Months before the worst of baby formula shortages commenced in the spring of 2022, the Food and Drug Ådministration had already failed to act promptly on a whistleblower report of contamination in an Abbott Labs baby formula plant. But surely once that plant was closed—a plant that manufactured nearly 20 percent of the nation’s baby formula—the FDA should have immediately known they would have to use executive powers to avoid a significant supply chain disruption. Right? Yet it took months after the Abbott factory shutdown before the Defense Production Act was invoked to ramp up domestic supply production and import formula from other countries. What was the administration doing all that time?
Allegedly, some challenges come from information sharing across the FDA. But the real issue remains in the concentration within the baby formula industry. Only 4 companies control nearly 95 percent of the supply of baby formula, so the shutdown of just one plant can have massive impacts on the supply chain. Combined with significant import restrictions on baby formula into the US, these structural conditions resulted in a catastrophic disruption, with some families unable to access baby formula for months. The administration’s response to the baby formula crisis was undoubtedly a failure — but it seems they haven’t learned from it either.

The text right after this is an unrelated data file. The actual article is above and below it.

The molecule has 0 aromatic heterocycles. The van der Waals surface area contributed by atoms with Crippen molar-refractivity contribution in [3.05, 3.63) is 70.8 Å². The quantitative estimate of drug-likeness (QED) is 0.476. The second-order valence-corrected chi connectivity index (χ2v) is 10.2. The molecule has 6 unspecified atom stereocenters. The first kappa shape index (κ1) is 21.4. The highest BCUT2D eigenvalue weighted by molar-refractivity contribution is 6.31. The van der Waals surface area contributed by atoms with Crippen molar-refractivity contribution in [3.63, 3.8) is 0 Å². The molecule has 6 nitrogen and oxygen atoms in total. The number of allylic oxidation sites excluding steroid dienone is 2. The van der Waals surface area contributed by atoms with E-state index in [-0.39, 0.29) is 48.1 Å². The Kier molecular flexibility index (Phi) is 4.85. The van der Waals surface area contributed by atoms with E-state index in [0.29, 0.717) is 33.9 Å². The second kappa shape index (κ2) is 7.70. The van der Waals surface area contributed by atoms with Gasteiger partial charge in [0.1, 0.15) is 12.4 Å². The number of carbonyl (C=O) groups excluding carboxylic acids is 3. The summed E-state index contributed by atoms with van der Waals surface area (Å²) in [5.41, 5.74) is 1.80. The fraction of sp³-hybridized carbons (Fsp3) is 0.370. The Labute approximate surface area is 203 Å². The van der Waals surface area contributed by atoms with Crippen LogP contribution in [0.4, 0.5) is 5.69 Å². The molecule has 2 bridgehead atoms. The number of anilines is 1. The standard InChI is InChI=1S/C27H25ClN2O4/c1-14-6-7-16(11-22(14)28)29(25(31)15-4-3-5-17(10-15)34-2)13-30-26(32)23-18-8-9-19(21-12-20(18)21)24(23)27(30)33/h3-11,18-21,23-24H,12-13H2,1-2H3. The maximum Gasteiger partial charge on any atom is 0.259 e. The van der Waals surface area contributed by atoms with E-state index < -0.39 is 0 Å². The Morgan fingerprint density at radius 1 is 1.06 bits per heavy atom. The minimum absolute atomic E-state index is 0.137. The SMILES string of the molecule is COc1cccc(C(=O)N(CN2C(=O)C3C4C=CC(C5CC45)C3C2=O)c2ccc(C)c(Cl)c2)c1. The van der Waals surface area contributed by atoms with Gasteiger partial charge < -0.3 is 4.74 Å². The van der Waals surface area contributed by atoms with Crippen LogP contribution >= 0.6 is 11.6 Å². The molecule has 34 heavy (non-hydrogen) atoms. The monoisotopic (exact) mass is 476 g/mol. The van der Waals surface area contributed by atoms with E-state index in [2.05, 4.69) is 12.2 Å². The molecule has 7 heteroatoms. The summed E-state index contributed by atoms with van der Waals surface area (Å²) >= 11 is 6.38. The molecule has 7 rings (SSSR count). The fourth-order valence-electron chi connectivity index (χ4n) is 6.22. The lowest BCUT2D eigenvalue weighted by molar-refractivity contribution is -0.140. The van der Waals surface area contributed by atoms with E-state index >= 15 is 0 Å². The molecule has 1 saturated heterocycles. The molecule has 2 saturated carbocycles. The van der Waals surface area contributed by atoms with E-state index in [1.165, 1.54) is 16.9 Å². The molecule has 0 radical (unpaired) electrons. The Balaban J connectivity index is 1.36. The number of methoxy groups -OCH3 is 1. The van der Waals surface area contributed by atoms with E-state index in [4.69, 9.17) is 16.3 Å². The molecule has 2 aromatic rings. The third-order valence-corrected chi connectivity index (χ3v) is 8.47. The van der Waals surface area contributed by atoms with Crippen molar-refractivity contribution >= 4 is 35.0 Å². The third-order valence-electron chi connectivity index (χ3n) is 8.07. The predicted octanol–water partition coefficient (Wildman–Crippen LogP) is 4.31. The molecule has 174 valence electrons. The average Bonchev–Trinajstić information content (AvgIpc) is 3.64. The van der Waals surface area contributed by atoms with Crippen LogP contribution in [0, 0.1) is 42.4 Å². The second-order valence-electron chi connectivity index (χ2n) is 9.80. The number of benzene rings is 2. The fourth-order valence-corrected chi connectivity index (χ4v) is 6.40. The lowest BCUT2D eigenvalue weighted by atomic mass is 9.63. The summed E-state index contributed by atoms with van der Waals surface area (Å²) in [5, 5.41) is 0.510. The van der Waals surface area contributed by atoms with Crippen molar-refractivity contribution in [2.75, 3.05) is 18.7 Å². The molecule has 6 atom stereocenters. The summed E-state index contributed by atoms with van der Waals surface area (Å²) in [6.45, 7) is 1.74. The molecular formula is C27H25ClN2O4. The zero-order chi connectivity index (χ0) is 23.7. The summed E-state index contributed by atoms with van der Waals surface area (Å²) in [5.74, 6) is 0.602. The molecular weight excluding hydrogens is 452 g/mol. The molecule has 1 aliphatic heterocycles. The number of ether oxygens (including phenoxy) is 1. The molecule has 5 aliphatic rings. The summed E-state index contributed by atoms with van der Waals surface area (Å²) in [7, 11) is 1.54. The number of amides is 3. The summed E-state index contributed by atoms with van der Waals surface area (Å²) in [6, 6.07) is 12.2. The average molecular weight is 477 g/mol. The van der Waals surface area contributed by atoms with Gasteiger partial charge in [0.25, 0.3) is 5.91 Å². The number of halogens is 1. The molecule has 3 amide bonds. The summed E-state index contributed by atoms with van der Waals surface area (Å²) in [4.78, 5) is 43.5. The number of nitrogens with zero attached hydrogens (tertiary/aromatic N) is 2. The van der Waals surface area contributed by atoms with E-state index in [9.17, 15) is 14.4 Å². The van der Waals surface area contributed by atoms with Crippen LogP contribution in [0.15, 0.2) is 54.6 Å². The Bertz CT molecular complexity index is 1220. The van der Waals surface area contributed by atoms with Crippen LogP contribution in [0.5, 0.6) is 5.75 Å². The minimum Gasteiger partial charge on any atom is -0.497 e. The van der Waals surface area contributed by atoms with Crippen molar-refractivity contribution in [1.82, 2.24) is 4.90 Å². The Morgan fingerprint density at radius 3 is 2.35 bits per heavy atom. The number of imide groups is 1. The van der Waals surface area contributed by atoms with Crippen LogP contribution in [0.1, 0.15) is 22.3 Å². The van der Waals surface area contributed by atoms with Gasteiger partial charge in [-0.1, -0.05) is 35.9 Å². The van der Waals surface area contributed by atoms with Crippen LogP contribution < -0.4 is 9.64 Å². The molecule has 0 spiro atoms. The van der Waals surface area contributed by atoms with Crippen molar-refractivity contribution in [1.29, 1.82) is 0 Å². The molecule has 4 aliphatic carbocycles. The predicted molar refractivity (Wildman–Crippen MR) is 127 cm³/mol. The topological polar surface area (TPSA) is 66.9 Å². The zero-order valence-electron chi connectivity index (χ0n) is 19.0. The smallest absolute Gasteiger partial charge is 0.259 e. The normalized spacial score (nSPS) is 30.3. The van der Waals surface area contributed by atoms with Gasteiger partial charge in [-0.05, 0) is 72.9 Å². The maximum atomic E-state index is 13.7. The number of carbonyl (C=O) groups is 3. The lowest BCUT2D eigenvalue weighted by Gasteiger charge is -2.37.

Fielding criticism, the White House has maintained that they stepped in as fast as possible, despite acknowledgements at the FDA that regulators were too slow to act. The first suspicions at the FDA about a baby formula shortage began almost 2 years prior, at the beginning of the pandemic, yet and they sat idle with the information until some families were struggling to find adequate formula supplies for months. What’s more, despite recognizing the deeper root issues that led to the widespread shortages in the first place, the administration still hasn’t advocated for deconcentration in the industry. In the face of more recent recalls and risks of contamination, American families remain as vulnerable to a potential baby formula shortage as they were a year ago. When will the administration actually step in and intervene in this particularly dangerous instance of corporate concentration?
- Ananya Kalahasti